I don't want to be unfair to the other dancers, because many of them did a really good job, but the cast that night consisted very much of corps dancers and the stars-to-be, with only 4 principals present during the whole programme. It’s very interesting to see the new and the young dancers, but a cast with only young dancers can be –and was - a bit anonymous. There was, of course, many exceptions from that, and one very significant one was Alban Lendorf, 20 years old, trained at the school of the RDB and member of the corps since last autumn. He danced the Harlequin in Sonnambula and was also soloist together with Diana Cuni in the 3rd movement of Symphony in C. He’s an eyecatcher from the very moment he enters the stage, with a very smooth technique and ample jumps. His only problem might be that he’s very short and a bit chunkily build, which could limit his range of roles and partners.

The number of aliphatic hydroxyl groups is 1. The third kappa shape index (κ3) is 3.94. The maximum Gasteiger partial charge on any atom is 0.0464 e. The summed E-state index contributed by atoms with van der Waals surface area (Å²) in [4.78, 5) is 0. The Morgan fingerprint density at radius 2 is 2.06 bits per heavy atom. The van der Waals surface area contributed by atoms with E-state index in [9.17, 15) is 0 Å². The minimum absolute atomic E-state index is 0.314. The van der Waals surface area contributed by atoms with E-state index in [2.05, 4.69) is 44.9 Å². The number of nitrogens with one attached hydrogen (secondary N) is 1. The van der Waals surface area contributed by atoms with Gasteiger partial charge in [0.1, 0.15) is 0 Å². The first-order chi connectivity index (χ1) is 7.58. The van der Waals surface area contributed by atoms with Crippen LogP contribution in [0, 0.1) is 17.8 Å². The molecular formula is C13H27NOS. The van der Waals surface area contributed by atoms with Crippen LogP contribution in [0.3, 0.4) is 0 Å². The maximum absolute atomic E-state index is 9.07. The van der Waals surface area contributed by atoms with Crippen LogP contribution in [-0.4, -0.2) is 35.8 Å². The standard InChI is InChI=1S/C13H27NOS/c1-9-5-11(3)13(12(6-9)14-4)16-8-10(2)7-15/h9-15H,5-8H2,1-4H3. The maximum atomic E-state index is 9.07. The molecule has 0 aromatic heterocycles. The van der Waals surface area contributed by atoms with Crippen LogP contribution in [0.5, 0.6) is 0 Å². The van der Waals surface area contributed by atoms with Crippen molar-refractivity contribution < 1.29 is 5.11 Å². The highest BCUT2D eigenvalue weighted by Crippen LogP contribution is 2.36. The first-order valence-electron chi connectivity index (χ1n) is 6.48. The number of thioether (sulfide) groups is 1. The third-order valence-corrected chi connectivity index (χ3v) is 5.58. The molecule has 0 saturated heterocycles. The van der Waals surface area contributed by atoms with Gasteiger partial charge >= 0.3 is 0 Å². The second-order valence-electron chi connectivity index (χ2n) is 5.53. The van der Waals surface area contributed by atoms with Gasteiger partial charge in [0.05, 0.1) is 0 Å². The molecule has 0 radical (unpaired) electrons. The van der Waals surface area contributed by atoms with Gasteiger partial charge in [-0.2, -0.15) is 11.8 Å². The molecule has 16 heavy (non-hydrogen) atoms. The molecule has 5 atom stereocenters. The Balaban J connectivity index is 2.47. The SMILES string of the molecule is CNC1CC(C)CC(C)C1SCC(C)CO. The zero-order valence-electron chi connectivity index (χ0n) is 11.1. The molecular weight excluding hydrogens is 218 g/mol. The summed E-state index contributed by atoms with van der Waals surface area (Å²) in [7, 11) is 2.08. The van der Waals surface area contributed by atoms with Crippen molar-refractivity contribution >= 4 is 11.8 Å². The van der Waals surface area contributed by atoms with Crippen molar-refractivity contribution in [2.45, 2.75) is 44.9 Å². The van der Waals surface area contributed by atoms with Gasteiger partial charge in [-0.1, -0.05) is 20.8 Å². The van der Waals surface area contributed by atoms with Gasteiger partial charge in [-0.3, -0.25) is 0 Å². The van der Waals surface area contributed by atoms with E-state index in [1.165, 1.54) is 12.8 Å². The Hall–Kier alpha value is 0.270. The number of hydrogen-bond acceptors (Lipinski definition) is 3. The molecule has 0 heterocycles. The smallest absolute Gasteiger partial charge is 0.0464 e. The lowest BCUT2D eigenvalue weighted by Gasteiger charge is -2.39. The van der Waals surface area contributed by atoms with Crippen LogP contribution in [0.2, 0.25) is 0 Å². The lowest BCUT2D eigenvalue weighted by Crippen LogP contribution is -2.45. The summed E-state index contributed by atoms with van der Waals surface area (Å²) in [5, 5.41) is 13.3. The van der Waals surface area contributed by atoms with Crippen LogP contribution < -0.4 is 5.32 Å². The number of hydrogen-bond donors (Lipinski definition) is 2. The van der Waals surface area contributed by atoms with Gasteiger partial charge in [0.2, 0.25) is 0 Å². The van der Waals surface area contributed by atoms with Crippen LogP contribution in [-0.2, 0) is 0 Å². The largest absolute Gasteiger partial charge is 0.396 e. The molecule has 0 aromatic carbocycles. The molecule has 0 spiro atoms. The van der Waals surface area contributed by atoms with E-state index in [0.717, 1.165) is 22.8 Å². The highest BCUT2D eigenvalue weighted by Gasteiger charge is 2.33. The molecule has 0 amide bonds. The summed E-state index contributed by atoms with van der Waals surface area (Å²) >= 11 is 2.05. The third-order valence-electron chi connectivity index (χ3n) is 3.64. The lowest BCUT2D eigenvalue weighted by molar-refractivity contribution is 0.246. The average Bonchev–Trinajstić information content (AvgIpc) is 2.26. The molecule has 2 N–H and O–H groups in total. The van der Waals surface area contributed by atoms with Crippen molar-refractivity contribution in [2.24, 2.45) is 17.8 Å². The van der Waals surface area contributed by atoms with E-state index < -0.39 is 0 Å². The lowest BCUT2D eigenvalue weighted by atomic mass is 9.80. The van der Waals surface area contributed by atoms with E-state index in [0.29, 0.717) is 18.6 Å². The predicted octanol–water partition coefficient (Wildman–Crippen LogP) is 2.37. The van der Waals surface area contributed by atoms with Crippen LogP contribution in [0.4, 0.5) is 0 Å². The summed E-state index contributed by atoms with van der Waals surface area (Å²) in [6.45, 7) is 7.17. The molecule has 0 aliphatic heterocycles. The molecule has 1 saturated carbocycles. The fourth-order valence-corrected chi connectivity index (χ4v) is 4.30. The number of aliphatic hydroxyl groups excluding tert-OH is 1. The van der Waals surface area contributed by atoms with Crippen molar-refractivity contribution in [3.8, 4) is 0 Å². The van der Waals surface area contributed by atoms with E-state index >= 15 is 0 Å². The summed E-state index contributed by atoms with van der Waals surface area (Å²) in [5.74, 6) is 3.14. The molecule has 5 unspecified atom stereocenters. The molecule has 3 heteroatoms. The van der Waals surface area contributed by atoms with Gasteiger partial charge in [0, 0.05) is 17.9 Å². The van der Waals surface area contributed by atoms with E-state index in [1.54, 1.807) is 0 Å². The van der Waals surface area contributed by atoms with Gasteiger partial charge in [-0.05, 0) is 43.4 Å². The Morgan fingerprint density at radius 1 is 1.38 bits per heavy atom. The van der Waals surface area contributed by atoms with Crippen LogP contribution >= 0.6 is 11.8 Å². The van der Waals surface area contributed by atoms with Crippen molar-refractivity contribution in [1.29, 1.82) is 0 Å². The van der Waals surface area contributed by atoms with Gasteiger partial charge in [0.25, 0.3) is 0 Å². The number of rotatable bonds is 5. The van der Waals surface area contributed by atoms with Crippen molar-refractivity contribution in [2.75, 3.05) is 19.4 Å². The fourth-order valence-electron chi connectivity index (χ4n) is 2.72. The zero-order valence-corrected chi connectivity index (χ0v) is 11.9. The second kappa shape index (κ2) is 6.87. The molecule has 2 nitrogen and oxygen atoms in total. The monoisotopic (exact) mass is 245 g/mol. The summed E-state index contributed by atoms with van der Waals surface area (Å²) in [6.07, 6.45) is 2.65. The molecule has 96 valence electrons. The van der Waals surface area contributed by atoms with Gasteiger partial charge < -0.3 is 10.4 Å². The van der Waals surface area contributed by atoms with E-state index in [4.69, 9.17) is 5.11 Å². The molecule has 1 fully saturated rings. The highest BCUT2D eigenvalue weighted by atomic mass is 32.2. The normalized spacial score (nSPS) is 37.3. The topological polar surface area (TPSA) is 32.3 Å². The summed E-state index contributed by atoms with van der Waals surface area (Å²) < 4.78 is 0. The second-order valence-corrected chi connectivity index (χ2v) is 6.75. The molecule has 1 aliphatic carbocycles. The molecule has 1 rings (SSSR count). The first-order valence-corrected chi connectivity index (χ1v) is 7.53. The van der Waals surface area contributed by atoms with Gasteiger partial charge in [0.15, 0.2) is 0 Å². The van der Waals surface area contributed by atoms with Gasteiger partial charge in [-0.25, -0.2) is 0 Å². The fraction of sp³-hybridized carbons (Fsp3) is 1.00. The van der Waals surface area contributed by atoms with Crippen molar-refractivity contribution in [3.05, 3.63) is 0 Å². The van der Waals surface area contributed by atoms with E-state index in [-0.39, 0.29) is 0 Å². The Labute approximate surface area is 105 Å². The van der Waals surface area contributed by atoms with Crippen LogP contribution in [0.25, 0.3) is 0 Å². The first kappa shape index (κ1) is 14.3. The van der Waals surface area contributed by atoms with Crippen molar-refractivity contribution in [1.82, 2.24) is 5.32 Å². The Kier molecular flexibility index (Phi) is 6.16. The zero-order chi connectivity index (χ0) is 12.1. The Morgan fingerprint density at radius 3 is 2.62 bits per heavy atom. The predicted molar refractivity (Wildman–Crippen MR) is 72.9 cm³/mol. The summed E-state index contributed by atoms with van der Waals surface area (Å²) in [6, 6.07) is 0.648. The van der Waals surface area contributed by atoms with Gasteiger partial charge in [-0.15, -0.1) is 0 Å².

Gudrun Bojesen and Gregory Dean did the solo of the 2nd movement instead of the announced Silja Schandorff and Nehemia Kish. I had been looking so much forward to seing Kish, who is the latest arrival among the principals, coming from the National Ballet of Canada. :wink: well, I hope for better luck next time! Bojesen of course had all the starquality needed for that part. She’s a very versatile dancer, and I hope that our new ballet master, Nikolaj Hübbe, will give her more place in the programmes and promote her more than has been the case during this last season. Maybe there will be more room for her when Schandorff and Rose Gad retire by the end of this season, ripping the company of two of it’s greatest ballerinas in recent time, though Rose Gad hasn't been very active lately.